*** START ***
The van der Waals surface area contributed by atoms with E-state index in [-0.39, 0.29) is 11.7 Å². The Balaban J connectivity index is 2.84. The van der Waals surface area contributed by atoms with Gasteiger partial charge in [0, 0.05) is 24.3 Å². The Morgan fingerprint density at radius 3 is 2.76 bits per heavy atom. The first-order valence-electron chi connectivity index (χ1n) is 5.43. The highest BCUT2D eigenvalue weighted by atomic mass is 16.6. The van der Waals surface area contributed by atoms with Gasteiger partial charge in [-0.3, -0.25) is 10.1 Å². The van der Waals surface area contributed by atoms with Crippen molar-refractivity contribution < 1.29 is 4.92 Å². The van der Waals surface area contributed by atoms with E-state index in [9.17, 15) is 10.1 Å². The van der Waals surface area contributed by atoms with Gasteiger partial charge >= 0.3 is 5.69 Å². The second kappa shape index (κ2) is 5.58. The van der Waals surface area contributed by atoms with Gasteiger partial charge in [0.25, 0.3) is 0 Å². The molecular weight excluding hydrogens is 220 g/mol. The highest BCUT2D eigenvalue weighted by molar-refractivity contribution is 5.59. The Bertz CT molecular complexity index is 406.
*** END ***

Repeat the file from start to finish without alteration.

The van der Waals surface area contributed by atoms with E-state index in [-0.39, 0.29) is 11.7 Å². The Balaban J connectivity index is 2.84. The van der Waals surface area contributed by atoms with Gasteiger partial charge in [0, 0.05) is 24.3 Å². The Morgan fingerprint density at radius 3 is 2.76 bits per heavy atom. The first-order valence-electron chi connectivity index (χ1n) is 5.43. The highest BCUT2D eigenvalue weighted by atomic mass is 16.6. The van der Waals surface area contributed by atoms with Gasteiger partial charge in [-0.3, -0.25) is 10.1 Å². The van der Waals surface area contributed by atoms with Crippen molar-refractivity contribution < 1.29 is 4.92 Å². The van der Waals surface area contributed by atoms with E-state index in [9.17, 15) is 10.1 Å². The van der Waals surface area contributed by atoms with Gasteiger partial charge >= 0.3 is 5.69 Å². The second kappa shape index (κ2) is 5.58. The van der Waals surface area contributed by atoms with Gasteiger partial charge in [0.25, 0.3) is 0 Å². The molecular weight excluding hydrogens is 220 g/mol. The highest BCUT2D eigenvalue weighted by molar-refractivity contribution is 5.59. The Bertz CT molecular complexity index is 406.